Non-fungible tokens ("NFTs"): developments and legal issues
Financial Action Task Force ("FATF") Travel Rule as implemented in Singapore
Indonesian investment updates - Increase in paid-up capital requirements for PT PMA
Covid-19 pandemic: Non-competition and confidentiality obligations in employment agreements
What can contractual parties do when unforeseen events prevent performance of contractual obligations?
Legal implications arising from cross-border remote work
SGX RegCo: Expectations of the Board and Nomination Committees in the appointment and resignation of directors.
The Law Reform Committee's Report on the Enactment of Non-Charitable Purpose Trusts.
Examining the exceptions to the Access Obligation under the Personal Data Protection Act 2012: A case update on [redacted] v HSBC Bank (Singapore) Limited  SGPDPC 3
This is a second article on NFTs following upon our first article on NFTs titled "Non-fungible tokens and their legal implications" published on 27 May 2021.Our first article explained some of the basic terminology, identified some fundamental intellectual property rights and other legal issues of concern. This article presents a deeper dive into the world of NFTs, NFT platforms and some ensuing legal issues.
Purpose of the FATF Travel Rule
It is common for virtual assets such as cryptocurrencies to be used as a means to layer illicit transactions, in which Virtual Asset Service Providers ("VASPs") operating in jurisdictions that do not have effective anti-money laundering ("AML") and counter terrorist financing ("CTF") regulation in place are commonly exploited by using technological tools to increase anonymity of transactions. Examples of such technological tools are cryptocurrency tumblers or cryptocurrency mixers which mixes "tainted" cryptocurrency funds with other funds to prevent or obscure the ability to trace the original source of the "tainted" funds.
Indonesia's Ministry of Investment, otherwise referred to as the Investment Coordinating Board, (Badan Koordinasi Penanaman Modal or "BKPM") has issued the BKPM Regulation 4 of 2021 ("Reg 4/2021"), which came into effect on 2 June 2021. This article provides a quick update on the changes brought forth by Reg 4/2021 on the paid-up capital requirements for foreign investment company in Indonesia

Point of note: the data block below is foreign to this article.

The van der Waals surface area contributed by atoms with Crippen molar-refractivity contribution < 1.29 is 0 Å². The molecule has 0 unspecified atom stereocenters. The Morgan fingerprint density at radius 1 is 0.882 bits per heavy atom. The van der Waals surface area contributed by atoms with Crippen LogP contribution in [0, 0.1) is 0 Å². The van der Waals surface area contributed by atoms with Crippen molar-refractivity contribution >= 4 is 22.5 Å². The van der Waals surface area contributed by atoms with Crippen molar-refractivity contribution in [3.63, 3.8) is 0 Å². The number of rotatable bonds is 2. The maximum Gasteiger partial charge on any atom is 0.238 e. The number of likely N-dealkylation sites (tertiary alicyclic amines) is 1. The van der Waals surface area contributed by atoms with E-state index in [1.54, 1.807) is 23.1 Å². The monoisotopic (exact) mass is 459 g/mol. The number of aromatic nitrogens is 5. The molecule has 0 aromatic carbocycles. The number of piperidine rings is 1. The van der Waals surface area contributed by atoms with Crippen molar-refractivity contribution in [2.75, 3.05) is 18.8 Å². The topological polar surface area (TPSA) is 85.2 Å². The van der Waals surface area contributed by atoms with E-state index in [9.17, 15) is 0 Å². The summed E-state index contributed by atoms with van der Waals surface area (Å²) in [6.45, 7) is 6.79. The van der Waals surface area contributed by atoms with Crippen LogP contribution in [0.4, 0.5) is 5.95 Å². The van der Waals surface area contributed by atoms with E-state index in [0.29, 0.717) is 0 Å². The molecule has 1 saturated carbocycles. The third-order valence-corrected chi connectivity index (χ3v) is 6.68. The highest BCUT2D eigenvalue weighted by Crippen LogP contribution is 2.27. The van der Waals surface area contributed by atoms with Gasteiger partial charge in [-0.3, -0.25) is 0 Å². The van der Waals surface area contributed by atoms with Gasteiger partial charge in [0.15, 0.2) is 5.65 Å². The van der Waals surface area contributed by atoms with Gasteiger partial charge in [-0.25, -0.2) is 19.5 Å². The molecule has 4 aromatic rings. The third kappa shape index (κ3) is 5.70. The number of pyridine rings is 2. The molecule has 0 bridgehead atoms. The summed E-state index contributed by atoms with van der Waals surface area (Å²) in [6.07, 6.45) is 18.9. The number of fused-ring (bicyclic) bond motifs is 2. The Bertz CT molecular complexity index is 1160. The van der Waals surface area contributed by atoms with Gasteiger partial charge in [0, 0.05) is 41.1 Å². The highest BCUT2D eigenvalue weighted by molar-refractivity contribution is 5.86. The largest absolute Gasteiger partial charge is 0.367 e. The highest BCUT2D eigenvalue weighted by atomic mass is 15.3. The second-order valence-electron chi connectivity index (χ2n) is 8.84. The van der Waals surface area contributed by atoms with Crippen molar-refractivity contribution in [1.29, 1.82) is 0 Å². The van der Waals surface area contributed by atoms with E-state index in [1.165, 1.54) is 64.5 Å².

The Covid-19 pandemic has affected the businesses of many companies in unprecedented ways and will forever change the way businesses operate. Employers looking to hire may wish to change the terms in their employment contracts to suit the work transformations that have taken place as a result of the pandemic. In particular, the effectiveness of the terms relating to obligations post-termination should be reconsidered.
Force majeure is commonly understood as a specific kind of contractual clause which excuses the parties from their contractual obligations when an unexpected, external event has occurred that prevents or inhibits performance. There is no general rule as to what amounts to a force majeure event; whether a force majeure event arises depends on what is contractually provided for in the contract. It is possible to contractually provide that the acts of third parties could be such an event if such acts prevent performance by the contracting parties.
In early June 2021, Facebook announced that employees whose jobs could be done remotely may request to work remotely from wherever they may be, and that it would support remote work opportunities inter alia, in the Europe, Middle East, and Africa regions, allowing employees to move from anywhere to the UK. This is but one of the many examples of how the COVID-19 pandemic has radically altered the way we work. In response to the risks of virus transmission, travel restrictions, quarantines and lockdowns forcing employees to work from home, cross-border remote working arrangements have increasingly become prevalent and will likely be a permanent work arrangement for many employers after the pandemic ends, as employers seek to capitalise on the global workforce.
On 1 July 2021, the Singapore Exchange Regulation ("SGX RegCo") released a new Regulator’s Column regarding its expectations of the Board and Nomination Committees ("NCs") of SGX-listed companies when directors join or resign.
On 31 May 2021, the Singapore Academy of Law's Law Reform Committee ("LRC") released a report recommending the creation of statutory Non-Charitable Purpose Trusts ("NCPTs") for certain purposes in Singapore. As Singapore currently follows the common law position, NCPTs are generally regarded as invalid for offending the beneficiary principle and the rule against perpetuities, as well as not having the requisite certainty to constitute a trust. However, the LRC was of the view that a standalone statute would meet the growing demand from businesses and families for additional means to manage and bequeath their assets as well as facilitating access to capital by social enterprises, without compromising public policy considerations.
Examining the exceptions to the Access Obligation under the Personal Data Protection Act 2012:
Under section 21(1) of the Personal Data Protection Act 2012 ("PDPA"), an individual has the right to access personal data about him that is in an organisation's possession or under its control, and information on how such personal data has been collected, used or disclosed. This is termed as the Access Obligation of an organisation. However, the Access Obligation is also subject to section 21(2) of the PDPA, which allows an organisation to invoke any of the exceptions listed in the Fifth Schedule to the PDPA to decline the access request made by an individual.